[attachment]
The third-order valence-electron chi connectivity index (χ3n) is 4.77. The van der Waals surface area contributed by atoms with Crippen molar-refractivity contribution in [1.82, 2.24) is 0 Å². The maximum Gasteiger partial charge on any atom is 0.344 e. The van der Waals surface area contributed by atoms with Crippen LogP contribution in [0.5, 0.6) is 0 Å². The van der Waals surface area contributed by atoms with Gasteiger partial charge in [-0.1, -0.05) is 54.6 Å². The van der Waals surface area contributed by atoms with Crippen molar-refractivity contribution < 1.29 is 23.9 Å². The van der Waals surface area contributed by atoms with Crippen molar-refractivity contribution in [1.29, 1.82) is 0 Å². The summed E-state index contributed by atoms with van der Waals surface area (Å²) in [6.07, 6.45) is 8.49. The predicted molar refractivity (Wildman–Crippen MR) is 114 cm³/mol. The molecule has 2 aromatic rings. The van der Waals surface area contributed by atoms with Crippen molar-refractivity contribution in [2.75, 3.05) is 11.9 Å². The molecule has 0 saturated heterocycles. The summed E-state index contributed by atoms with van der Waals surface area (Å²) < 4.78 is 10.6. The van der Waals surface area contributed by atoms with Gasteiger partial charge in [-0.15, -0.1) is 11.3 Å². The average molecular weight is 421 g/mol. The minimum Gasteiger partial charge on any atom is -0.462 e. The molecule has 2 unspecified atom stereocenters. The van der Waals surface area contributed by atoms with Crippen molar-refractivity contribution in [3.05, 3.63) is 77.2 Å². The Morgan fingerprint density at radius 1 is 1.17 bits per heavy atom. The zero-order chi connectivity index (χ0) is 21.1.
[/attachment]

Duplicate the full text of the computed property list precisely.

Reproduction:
The third-order valence-electron chi connectivity index (χ3n) is 4.77. The van der Waals surface area contributed by atoms with Crippen molar-refractivity contribution in [1.82, 2.24) is 0 Å². The maximum Gasteiger partial charge on any atom is 0.344 e. The van der Waals surface area contributed by atoms with Crippen LogP contribution in [0.5, 0.6) is 0 Å². The van der Waals surface area contributed by atoms with Gasteiger partial charge in [-0.1, -0.05) is 54.6 Å². The van der Waals surface area contributed by atoms with Crippen molar-refractivity contribution < 1.29 is 23.9 Å². The van der Waals surface area contributed by atoms with Crippen molar-refractivity contribution in [1.29, 1.82) is 0 Å². The summed E-state index contributed by atoms with van der Waals surface area (Å²) in [6.07, 6.45) is 8.49. The predicted molar refractivity (Wildman–Crippen MR) is 114 cm³/mol. The molecule has 2 aromatic rings. The van der Waals surface area contributed by atoms with Crippen molar-refractivity contribution in [2.75, 3.05) is 11.9 Å². The molecule has 0 saturated heterocycles. The summed E-state index contributed by atoms with van der Waals surface area (Å²) < 4.78 is 10.6. The van der Waals surface area contributed by atoms with Gasteiger partial charge in [-0.15, -0.1) is 11.3 Å². The average molecular weight is 421 g/mol. The minimum Gasteiger partial charge on any atom is -0.462 e. The molecule has 2 unspecified atom stereocenters. The van der Waals surface area contributed by atoms with Crippen molar-refractivity contribution in [3.05, 3.63) is 77.2 Å². The Morgan fingerprint density at radius 1 is 1.17 bits per heavy atom. The zero-order chi connectivity index (χ0) is 21.1.